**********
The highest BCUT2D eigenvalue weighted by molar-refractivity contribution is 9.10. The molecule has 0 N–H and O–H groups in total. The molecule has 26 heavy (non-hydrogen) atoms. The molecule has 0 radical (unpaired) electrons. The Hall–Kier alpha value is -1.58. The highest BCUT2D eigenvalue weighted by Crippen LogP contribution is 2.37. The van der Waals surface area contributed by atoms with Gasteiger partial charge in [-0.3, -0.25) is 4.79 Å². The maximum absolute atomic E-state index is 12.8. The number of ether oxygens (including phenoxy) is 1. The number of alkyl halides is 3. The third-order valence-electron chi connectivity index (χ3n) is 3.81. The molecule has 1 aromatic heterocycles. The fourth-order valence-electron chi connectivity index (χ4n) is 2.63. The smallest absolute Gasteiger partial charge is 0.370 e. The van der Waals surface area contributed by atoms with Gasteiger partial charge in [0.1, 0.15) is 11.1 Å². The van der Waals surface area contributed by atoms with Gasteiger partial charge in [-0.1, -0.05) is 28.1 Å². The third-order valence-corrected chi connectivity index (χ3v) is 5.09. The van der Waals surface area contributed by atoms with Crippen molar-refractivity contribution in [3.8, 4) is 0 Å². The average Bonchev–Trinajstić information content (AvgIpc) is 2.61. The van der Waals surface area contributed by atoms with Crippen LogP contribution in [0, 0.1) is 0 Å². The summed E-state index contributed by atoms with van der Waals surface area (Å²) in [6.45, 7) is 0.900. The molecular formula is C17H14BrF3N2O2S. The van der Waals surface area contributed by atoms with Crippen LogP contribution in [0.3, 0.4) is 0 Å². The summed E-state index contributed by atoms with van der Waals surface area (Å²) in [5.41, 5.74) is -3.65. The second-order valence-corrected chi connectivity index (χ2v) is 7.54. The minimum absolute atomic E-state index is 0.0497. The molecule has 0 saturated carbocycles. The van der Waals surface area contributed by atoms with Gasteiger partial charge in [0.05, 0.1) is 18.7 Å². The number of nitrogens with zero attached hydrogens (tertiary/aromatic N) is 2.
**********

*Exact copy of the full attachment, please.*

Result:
The highest BCUT2D eigenvalue weighted by molar-refractivity contribution is 9.10. The molecule has 0 N–H and O–H groups in total. The molecule has 26 heavy (non-hydrogen) atoms. The molecule has 0 radical (unpaired) electrons. The Hall–Kier alpha value is -1.58. The highest BCUT2D eigenvalue weighted by Crippen LogP contribution is 2.37. The van der Waals surface area contributed by atoms with Gasteiger partial charge in [-0.3, -0.25) is 4.79 Å². The maximum absolute atomic E-state index is 12.8. The number of ether oxygens (including phenoxy) is 1. The number of alkyl halides is 3. The third-order valence-electron chi connectivity index (χ3n) is 3.81. The molecule has 1 aromatic heterocycles. The fourth-order valence-electron chi connectivity index (χ4n) is 2.63. The smallest absolute Gasteiger partial charge is 0.370 e. The van der Waals surface area contributed by atoms with Gasteiger partial charge in [0.1, 0.15) is 11.1 Å². The van der Waals surface area contributed by atoms with Gasteiger partial charge in [-0.1, -0.05) is 28.1 Å². The third-order valence-corrected chi connectivity index (χ3v) is 5.09. The van der Waals surface area contributed by atoms with Crippen molar-refractivity contribution in [3.8, 4) is 0 Å². The average Bonchev–Trinajstić information content (AvgIpc) is 2.61. The van der Waals surface area contributed by atoms with Crippen LogP contribution in [0, 0.1) is 0 Å². The summed E-state index contributed by atoms with van der Waals surface area (Å²) in [6.45, 7) is 0.900. The molecular formula is C17H14BrF3N2O2S. The van der Waals surface area contributed by atoms with Crippen LogP contribution in [0.3, 0.4) is 0 Å². The summed E-state index contributed by atoms with van der Waals surface area (Å²) in [5.41, 5.74) is -3.65. The second-order valence-corrected chi connectivity index (χ2v) is 7.54. The minimum absolute atomic E-state index is 0.0497. The molecule has 0 saturated carbocycles. The van der Waals surface area contributed by atoms with Gasteiger partial charge in [0.05, 0.1) is 18.7 Å². The number of nitrogens with zero attached hydrogens (tertiary/aromatic N) is 2.